Maia Szalavitz is one of the most important journalists writing about addiction today.  Although she seems to agree with the disease concept and some other ideas I abhor, she is still brutally honest, and willing to report on those facts and ideas the recovery culture doesn’t want you to know.  In her latest piece for Time magazine’s healthland series, she interviews Howard Josepher, a moderate drinker, former heroin addict, and treatment professional with decades of experience.  They discuss his experience, and the fact that demanding abstinence from substance abusers may not be the best approach to helping them.

Here’s a link to the full story on, followed by an excerpt:

Addiction Files: Recovering From Drug Addiction, Without Abstinence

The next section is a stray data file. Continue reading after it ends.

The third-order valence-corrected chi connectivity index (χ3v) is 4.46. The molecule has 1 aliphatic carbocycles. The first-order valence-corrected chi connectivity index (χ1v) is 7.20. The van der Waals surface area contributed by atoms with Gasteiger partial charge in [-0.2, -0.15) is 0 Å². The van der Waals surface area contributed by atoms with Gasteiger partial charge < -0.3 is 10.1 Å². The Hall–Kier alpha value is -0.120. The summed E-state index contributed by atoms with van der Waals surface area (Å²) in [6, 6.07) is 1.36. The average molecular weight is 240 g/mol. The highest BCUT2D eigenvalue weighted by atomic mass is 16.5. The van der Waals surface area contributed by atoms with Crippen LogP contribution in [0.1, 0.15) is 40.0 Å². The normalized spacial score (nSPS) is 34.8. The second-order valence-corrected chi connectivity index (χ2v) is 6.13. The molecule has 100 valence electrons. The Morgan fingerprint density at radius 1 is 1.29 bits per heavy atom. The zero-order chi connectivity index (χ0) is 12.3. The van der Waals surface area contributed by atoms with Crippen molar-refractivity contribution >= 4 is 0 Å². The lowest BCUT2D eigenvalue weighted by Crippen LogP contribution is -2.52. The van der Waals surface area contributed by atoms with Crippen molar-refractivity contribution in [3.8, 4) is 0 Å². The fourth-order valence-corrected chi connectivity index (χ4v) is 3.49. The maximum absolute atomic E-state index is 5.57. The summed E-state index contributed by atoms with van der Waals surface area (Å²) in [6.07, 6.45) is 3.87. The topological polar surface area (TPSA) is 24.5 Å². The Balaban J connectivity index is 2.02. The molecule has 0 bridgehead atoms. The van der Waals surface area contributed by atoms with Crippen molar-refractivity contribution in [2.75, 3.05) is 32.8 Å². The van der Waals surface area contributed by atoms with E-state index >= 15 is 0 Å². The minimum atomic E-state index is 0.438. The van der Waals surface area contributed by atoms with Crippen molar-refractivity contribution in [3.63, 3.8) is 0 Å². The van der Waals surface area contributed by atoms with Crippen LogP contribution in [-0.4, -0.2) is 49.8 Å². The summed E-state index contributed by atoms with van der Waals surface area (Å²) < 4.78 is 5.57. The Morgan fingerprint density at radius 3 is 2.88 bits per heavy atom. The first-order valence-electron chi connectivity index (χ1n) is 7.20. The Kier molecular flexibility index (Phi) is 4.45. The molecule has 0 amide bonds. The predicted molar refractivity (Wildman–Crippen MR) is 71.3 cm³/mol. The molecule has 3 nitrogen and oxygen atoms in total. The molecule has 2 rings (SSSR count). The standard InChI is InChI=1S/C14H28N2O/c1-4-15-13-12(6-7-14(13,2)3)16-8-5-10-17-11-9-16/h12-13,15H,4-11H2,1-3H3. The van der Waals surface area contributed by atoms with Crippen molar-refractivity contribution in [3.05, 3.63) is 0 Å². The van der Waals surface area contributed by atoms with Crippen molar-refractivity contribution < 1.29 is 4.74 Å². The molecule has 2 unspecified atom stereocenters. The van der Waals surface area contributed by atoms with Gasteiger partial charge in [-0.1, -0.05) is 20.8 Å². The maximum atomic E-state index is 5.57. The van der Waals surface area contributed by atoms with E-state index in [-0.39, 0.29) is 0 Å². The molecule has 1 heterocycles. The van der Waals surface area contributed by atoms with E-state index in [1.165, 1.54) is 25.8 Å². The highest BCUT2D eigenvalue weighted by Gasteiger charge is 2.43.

Q: What was helpful to you about this program?

A: The community and the spirit [of one addict helping another]. Also, we had a clearly defined beginning, middle and end to the program. And when we were in the final phase, we were given drinking privileges. The concept of successful treatment was for participants to [become] responsible members of society, and part of that reintegration was to be able to socially drink.

It actually worked really well for me. I had drinking privileges when I was still part of a therapeutic process. [If they saw that] people were abusing or misusing alcohol, it could be dealt with clinically to help us to gain more understanding and better control.

Some of us did very well and never had a problem; others did not do well. I believe that [the failure of those who did poorly] is the reason they changed the [desired] outcome of treatment from becoming a responsible member of society to becoming a lifelong teetotaler, someone who was expected to be drug free for the rest of his life.

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